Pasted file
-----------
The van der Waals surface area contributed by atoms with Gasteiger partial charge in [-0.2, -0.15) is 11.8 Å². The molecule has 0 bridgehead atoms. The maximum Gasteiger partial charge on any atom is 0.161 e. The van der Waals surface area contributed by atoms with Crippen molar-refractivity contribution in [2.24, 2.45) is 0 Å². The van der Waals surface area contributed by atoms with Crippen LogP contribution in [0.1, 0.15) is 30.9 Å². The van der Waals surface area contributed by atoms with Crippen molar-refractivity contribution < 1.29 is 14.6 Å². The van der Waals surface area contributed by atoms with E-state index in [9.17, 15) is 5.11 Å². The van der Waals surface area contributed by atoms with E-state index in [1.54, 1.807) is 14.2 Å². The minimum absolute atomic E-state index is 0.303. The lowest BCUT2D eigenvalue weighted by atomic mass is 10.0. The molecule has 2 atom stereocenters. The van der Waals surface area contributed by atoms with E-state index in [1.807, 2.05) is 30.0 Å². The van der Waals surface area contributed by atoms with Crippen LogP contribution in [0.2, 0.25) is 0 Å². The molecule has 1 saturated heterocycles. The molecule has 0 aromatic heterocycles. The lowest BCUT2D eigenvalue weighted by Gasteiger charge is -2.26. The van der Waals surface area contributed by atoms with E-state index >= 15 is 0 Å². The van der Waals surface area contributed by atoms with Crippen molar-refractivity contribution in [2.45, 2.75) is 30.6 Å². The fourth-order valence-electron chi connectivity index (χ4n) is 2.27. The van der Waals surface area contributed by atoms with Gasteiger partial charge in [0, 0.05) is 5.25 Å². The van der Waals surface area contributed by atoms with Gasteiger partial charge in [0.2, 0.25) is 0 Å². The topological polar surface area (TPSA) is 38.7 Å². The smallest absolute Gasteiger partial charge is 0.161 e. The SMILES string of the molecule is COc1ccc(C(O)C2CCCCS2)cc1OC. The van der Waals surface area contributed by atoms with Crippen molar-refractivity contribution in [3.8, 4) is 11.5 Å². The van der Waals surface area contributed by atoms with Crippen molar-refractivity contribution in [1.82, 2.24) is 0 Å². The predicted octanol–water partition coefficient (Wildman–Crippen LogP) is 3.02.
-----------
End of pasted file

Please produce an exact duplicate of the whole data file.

The van der Waals surface area contributed by atoms with Gasteiger partial charge in [-0.2, -0.15) is 11.8 Å². The molecule has 0 bridgehead atoms. The maximum Gasteiger partial charge on any atom is 0.161 e. The van der Waals surface area contributed by atoms with Crippen molar-refractivity contribution in [2.24, 2.45) is 0 Å². The van der Waals surface area contributed by atoms with Crippen LogP contribution in [0.1, 0.15) is 30.9 Å². The van der Waals surface area contributed by atoms with Crippen molar-refractivity contribution < 1.29 is 14.6 Å². The van der Waals surface area contributed by atoms with E-state index in [9.17, 15) is 5.11 Å². The van der Waals surface area contributed by atoms with E-state index in [1.54, 1.807) is 14.2 Å². The minimum absolute atomic E-state index is 0.303. The lowest BCUT2D eigenvalue weighted by atomic mass is 10.0. The molecule has 2 atom stereocenters. The van der Waals surface area contributed by atoms with E-state index in [1.807, 2.05) is 30.0 Å². The van der Waals surface area contributed by atoms with Crippen LogP contribution in [0.2, 0.25) is 0 Å². The molecule has 1 saturated heterocycles. The molecule has 0 aromatic heterocycles. The lowest BCUT2D eigenvalue weighted by Gasteiger charge is -2.26. The van der Waals surface area contributed by atoms with E-state index >= 15 is 0 Å². The van der Waals surface area contributed by atoms with Crippen molar-refractivity contribution in [2.45, 2.75) is 30.6 Å². The fourth-order valence-electron chi connectivity index (χ4n) is 2.27. The van der Waals surface area contributed by atoms with Gasteiger partial charge in [0, 0.05) is 5.25 Å². The van der Waals surface area contributed by atoms with Gasteiger partial charge in [0.2, 0.25) is 0 Å². The topological polar surface area (TPSA) is 38.7 Å². The smallest absolute Gasteiger partial charge is 0.161 e. The SMILES string of the molecule is COc1ccc(C(O)C2CCCCS2)cc1OC. The van der Waals surface area contributed by atoms with Crippen molar-refractivity contribution in [3.8, 4) is 11.5 Å². The van der Waals surface area contributed by atoms with Crippen molar-refractivity contribution in [1.82, 2.24) is 0 Å². The predicted octanol–water partition coefficient (Wildman–Crippen LogP) is 3.02.